Cancer-free after out-of-the-box therapy




Posted on June 9, 2012 at 1:42 PM

Updated Saturday, Jun 9 at 1:52 PM

DALLAS - Walking is just fine with 58-year-old Mary Cecil, who used to be an avid runner.

"I was running and I started feeling pain in my left leg, and it was also tender when I slept on that side," she said.

Cecil suspected a shin splint or pulled muscle. A bone scan, however, revealed a rare and aggressive tumor called dedifferentiated chondrosarcoma. The bone cancer is virtually unstudied. According to limited information, only one in 10 diagnosed with it survive two years.

"Very scary," recalled Cecil of how she felt upon learning of the diagnosis. "The world just turned upside down in one visit here."

Cecil had surgery to remove the cancerous part of her femur and replace it with a metal implant, but that wasn't enough. She struggled with powerful chemotherapy medications.

"Ms. Cecil's tumor was resistant to every single drug that we were giving her," said Dr. Jorge Casas, an orthopaedic oncologist at Forest Park Medical Center. "And it was resistant to most of the drugs that we would have given her."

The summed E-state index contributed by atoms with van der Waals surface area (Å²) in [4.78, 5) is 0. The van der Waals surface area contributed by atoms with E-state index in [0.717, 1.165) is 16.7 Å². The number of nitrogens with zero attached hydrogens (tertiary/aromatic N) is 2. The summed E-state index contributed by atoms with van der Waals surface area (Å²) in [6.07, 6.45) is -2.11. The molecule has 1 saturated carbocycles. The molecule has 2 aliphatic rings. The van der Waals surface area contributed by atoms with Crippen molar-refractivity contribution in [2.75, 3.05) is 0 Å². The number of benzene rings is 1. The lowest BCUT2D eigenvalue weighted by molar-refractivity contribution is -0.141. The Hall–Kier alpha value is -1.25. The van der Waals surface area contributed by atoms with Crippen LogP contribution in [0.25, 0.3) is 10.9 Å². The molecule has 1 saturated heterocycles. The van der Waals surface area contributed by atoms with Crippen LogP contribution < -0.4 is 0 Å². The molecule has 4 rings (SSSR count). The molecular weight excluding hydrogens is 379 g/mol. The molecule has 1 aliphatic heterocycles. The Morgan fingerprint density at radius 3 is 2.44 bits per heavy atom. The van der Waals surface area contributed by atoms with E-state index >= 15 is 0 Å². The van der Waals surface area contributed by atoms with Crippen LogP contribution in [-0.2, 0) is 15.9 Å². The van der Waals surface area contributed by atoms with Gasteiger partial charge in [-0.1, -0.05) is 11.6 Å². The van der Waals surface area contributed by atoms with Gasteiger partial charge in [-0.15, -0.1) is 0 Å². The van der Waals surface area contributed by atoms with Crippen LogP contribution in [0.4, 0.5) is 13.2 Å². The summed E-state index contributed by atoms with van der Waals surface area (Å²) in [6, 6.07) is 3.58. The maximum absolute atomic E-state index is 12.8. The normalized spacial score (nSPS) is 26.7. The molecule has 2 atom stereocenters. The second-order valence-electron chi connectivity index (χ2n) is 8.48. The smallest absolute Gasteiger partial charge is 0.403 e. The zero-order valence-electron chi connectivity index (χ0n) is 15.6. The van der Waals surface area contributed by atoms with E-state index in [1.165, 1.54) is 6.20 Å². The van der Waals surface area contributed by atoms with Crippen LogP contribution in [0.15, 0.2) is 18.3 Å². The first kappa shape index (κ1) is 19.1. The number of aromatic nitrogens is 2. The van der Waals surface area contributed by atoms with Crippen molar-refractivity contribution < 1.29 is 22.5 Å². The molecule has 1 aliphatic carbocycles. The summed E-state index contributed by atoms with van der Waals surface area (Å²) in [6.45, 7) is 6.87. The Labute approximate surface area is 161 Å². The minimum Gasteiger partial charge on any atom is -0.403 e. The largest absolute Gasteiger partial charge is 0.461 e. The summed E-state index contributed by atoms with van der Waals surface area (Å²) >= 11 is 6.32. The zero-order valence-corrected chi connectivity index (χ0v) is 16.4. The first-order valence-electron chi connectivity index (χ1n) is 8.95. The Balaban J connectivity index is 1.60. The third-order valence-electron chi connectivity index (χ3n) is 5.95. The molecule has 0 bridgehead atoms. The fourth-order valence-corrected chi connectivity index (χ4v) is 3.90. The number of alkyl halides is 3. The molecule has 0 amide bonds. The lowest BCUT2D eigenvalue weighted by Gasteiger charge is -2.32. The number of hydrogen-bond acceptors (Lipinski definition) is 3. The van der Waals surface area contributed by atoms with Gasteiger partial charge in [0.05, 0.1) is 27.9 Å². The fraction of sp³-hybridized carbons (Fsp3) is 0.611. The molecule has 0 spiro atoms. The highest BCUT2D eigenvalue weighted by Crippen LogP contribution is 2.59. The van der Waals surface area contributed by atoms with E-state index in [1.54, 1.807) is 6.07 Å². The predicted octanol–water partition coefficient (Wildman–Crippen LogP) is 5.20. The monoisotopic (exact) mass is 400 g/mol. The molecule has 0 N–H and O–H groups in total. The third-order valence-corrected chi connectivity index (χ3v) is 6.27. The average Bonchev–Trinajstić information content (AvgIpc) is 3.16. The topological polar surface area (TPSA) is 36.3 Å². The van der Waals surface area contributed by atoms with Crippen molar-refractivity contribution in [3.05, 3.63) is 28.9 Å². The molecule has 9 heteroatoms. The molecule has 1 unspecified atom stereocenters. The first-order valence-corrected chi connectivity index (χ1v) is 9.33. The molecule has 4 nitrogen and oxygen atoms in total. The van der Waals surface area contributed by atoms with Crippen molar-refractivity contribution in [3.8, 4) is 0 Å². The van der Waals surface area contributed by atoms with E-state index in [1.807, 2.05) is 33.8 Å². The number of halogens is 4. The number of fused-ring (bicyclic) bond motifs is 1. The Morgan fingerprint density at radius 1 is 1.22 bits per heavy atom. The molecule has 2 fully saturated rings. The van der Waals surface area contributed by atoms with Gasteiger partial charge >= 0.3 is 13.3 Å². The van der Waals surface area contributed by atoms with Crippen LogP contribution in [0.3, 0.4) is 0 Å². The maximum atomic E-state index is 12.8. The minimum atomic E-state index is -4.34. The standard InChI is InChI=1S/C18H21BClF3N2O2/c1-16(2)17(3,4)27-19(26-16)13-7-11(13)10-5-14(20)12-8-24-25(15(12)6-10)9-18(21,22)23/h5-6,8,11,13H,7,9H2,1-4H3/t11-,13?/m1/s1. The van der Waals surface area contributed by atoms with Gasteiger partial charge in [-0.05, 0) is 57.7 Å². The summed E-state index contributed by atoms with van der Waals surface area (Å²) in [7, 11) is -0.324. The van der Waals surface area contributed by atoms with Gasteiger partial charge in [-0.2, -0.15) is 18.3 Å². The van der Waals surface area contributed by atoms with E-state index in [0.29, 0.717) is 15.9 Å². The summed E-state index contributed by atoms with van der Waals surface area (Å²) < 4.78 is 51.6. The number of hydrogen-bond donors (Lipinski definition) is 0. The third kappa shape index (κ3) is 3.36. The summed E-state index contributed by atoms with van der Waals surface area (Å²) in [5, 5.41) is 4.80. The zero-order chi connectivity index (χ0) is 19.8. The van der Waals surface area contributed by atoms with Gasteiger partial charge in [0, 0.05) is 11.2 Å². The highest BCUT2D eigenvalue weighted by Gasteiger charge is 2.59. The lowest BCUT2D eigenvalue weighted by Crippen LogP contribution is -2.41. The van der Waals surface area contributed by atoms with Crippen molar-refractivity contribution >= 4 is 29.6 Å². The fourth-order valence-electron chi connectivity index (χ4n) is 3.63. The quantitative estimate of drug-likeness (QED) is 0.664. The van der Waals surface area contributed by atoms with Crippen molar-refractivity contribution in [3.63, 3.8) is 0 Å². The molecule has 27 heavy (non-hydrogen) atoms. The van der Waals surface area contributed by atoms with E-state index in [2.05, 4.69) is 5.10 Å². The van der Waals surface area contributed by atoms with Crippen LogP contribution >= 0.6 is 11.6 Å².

Casas said chemo-sensitivity tests were ordered in this case because the cancer is so difficult to treat. In other more common cancers, studied regularly, tests have previously shown what drugs may work best.

Based on the sensitivity test, and new research, Forest Park doctors decided to try an unconventional approach, using over-the-counter vitamin D and the common arthritis drug, Celebrex.

Recent studies show vitamin D does more than just reinforce strong bones.

"The vitamin D can inhibit growth of the cancer cells," Casas explained. "Celebrex has been shown to inhibit a process called angiogenesis, which is the formation of new blood vessels in other unrelated cancers."

It worked. A year after diagnosis, Cecil is considered cancer-free.

Casas said the combination has shown positive results in other bone cancer cases recently too. He also gave credit to collaborating with other doctors willing to consider alternative cancer therapies.

"The more communication there is between the different doctors," the more out-of-the-box treatments that we're going to see."

"I'm just thankful to be mobile and able to exercise," Cecil said.

And though Cecil may never run again, she is thrilled to be walking, and alive.